custom rims

Sun’s Out, Rims Out

If you want to make a small style statement with your car or truck, you might hang some fuzzy dice on your rearview mirror. Still others may decide to completely obscure their view out the back window with decals of happy little stick-figure families, political slogans, and/or vulgar cartoon characters. On the other hand, serious style comes into play with customized rims—literally, the part of the wheel onto which your tires mount, but often referring to the visible part of the wheel.

Summer is a great time to upgrade your car wheels or lift your truck for a few extra inches of chrome. We can just imagine the sun glinting off your new rims. First, though, you’ll want to understand how rims fit onto your vehicle and what the different choices are.

Plus Sizing for Cars

Have you ever noticed how high-end sports and luxury cars often show off a higher ratio of rim to tire? These flashy proportions are called “Plus Sizing.”

Whatever your car’s standard rim size is, plus-sized rims add at least an inch to their diameter as well as to the width. For example, plus sizing a 16-inch rim could mean going to 17, 18, or even 19 inches while increasing from 7” to 8-9” in width.

Wider car rims increase the amount of tire tread in contact with the road at any given time. Thus, you get improved handling, especially at higher speeds. But you want the world to know, right? So, these same rims typically increase in diameter from the standard proportions that most cars have, and the tire height off the rim shrinks to accommodate the difference and produce a striking visual appeal.

How Big Is Too Big?

If you increase the rim diameter without reducing the tire height by the same amount, you’ll damage the vehicle’s suspension—the system that links your car’s frame to its wheels—and compromise its anti-lock brake system, or ABS. The larger wheels can also push your speedometer off its game—and the officer who pulls you over will probably be less than understanding or impressed. Don’t risk your safety for a status symbol!

Lift Kits

The only way to go bigger safely after a certain point is to customize the suspension by replacing the shocks or using a lift kit. It’s best to go through your dealership to ensure that the suspension lift kit fits with your particular vehicle’s make and model.

Truck Lifts

The whole low-profile tire look is decidedly less desirable in trucks. Instead of sleek and sporty, most people want their trucks to look rugged and ready for anything. So, while many car enthusiasts will stick with a level of plus sizing that their automobile’s native suspension can handle, bigger truck wheels require you to have that lift kit installed. Plus, lifting your truck gives you more ground clearance to do that extreme off-roading that’s on your bucket list without it bringing about the end of said list.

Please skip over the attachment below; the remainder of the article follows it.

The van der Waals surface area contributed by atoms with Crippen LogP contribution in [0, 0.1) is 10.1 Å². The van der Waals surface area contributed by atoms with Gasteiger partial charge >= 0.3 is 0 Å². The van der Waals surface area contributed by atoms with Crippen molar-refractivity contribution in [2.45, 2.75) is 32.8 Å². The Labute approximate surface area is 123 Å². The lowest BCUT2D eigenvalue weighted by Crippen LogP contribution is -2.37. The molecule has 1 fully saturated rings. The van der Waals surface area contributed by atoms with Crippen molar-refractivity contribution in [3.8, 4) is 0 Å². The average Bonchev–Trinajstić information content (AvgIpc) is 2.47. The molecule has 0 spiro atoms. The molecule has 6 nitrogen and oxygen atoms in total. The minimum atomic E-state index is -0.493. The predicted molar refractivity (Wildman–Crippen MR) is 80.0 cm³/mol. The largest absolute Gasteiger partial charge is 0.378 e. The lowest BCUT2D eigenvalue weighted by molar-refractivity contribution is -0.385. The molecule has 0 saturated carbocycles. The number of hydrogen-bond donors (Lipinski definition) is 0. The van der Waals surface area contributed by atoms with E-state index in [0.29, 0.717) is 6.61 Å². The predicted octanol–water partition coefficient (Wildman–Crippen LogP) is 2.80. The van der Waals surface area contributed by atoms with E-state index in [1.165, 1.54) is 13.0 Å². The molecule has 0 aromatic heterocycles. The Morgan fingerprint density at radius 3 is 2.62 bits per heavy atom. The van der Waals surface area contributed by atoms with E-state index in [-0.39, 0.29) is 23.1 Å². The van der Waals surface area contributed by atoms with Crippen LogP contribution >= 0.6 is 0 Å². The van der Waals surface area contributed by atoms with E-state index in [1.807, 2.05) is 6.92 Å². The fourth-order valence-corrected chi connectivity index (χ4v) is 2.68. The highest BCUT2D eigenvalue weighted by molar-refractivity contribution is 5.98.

Materials and Finishes

Car rims can come in a few different materials with a vast array of finishes. Meanwhile, most truck wheels consist of steel or aluminum alloy, also known as cast alloy, rims.

Steel

Steel wheels feature most frequently on trucks due to their durability. Steel tends to be less expensive than the other materials, but it also weighs more. Typical paint schemes include black or white with gloss or matte finishes. Otherwise, the chrome steel can be polished or left raw and covered with hubcaps to look as if it’s alloy.

Aluminum Alloy

For drivers who are more concerned about aesthetics, handling, and fuel efficiency than off-road performance, lighter-weight aluminum alloy rims work better. These rims come in a greater variety of styles, colors, and finishes than those from the other, less popular materials. They can be painted just about any color or sometimes even chrome plated.

Magnesium Alloy

You may have heard alloy wheels in general being referred to as “mags.” Originally, high-performance racing wheels comprised pure magnesium, but manufacturers thought better of it when they saw their tendency to crack, corrode, and even catch fire. Today’s ultra-lightweight magnesium alloy rims come at a premium, but they’re no longer particularly flammable or prone to corrosion. They often come in patterns of fanned spokes and mostly in black or chrome plated.

Carbon Fiber

If you want the least weight possible and a distinctive look, carbon fiber rims may be an option—depending on how many mansions you own. First developed for aerospace engineering, carbon fiber is strong, heat-resistant, and extremely lightweight. Due to its strength, less material is necessary, giving these rims a minimalistic appearance. It’s also very, very expensive. The woven fibers make such a statement visually that few would dare paint over it—plus, finishes would add weight to the wheel. In fact, since so few can afford this material, some manufacturers just make some of their alloy wheels look like it.

Whatever you go with, be sure to have your new rims installed by a professional. Your dealership will be able to match you up with the trendy rims that you have been wanting without causing damage to your vehicle or making it dangerous to drive. Then, RightTurn.com can help you pick out the tires to fit them.